Dying city gets transfusion from Austin: Friis-Hansen named director of the Grand Rapids Art Museum

Dana Friis-Hansen, former director of the Austin Museum of Art,¬† has been chosen as the next Director and CEO of the Grand Rapids Art Museum. In the museum’s press release, Friis-Hansen¬† looked forward to his new home and job with typical directorial optimism, citing the dying city‘s “vibrant creative culture, its forward-looking civic leadership, its exciting art scene, its lively downtown, its beautiful natural environment, and its leadership in sustainability.” A reception at the museum is planned for Friday, July 15 at 2:00 and 7:00 pm, giving everyone a chance to meet the new director and welcome him to Grand Rapids.

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8 responses to “Dying city gets transfusion from Austin: Friis-Hansen named director of the Grand Rapids Art Museum”

  1. Congratulations, Dana!!

  2. Oh come on: a dying city couldn’t produce this awesomeness: http://www.youtube.com/watch?v=ZPjjZCO67WI

    Go Dana!

  3. He will be missed.

  4. Bill, get over it. Texas is being led down a trail to no-know land by its leadership (government, philanthropic??) and MICHIGAN (of all places!) is taking a serious look at a positive future and building a better place for the creative class and the knowledge economy. I’m gonna try to help make MICHIGAN as fertile in this decade as TEXAS was when we all first came here in the 80s. Then we’re gonna invite y’all up to our thriving economy and artist-friendly cities. And they can make a complicated film in one take. Check out the one the local university students did months ago…at this link: http://www.youtube.com/watch?v=Yn5L3gsCHgQ&feature=related

    1. Oh come on Dana: the Dallas arts district and greening of Woodall Rogers are an example of grand civic vision and government and philanthropic leadership. Just because the Austin tech money is (mostly) still more interested in shopping at BMW and By George than thinking seriously about art and supporting it, well, that’s hardly reason to slam the whole state.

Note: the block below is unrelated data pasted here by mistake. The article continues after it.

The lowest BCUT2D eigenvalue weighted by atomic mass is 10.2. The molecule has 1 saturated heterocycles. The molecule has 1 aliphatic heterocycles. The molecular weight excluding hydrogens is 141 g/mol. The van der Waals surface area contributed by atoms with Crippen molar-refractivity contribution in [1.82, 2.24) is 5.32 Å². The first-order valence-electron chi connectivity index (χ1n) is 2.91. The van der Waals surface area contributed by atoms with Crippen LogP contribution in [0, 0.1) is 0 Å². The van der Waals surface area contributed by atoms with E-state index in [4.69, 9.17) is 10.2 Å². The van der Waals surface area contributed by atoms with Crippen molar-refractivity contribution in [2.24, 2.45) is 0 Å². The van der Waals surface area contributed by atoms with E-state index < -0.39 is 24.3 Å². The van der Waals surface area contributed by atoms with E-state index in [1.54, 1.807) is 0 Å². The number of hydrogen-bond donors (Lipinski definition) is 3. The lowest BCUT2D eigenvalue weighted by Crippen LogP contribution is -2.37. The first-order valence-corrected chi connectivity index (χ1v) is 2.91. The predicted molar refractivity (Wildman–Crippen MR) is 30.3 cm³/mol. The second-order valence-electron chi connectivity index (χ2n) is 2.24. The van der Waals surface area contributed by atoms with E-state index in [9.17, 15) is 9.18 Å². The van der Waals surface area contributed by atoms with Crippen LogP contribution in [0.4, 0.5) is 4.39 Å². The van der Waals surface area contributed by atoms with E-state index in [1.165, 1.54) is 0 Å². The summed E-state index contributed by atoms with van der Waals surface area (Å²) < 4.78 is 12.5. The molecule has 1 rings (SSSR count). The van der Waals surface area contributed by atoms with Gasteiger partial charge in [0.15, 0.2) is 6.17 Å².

1. So, Katy C. the amazing owner of By George in Austin buys some contemporary art herself, good taste too, if I may say so myself. GR as I always call Grand Rapids, has one of the strongest economies in the state… low bar at the moment perhaps, but it’s a lovely city. I’ve been to Flint, GR is no Flint or Detroit. Enjoy the sour cherry pies, blueberries, nice Lutherans, white pine trees and bald eagles.

  5. Dana won’t be missed, not with his departing words that show his true colors, as his walls speak. The guy never really did his job, never ventured out to show anything other than the little clique of insider traded commodity artists , and a few even less risky internationally known artists. He leaves not with honor and grace, but with a shameless and thankless FU to those that supported him for all these years. Our mistake, and now Grand Rapids. Let’s hope we continue to shake up the curatorial world in Texas. The art here is as fertile as anywhere in the world. Remember, it is the curators job to search out that fertility, to foster the artists, and to present the work. When a curator thinks he or she is more important than the art, artist or their non-profit employer and their audience, won’t venture out and visit studios, threaten the success of an artist, they have rendered themselves useless as a curator. The only thing that is stagnant in Texas is, in general, the curatorial and gallery world. Too tepid, conservative, lazy and lackluster, not to mention the cliques. It’s as predictable and redundant as Dana. Run to GR and shout horrors of the art world of Texas. It’s the art world that you and all of you created since you came here in the 80′s. If you couldn’t find the fertile art class you speak of in Texas, you weren’t doing your job and you can’t find it anywhere.

    1. Next time you plan on being rude on the internet, have the decency and the balls to use your real name.

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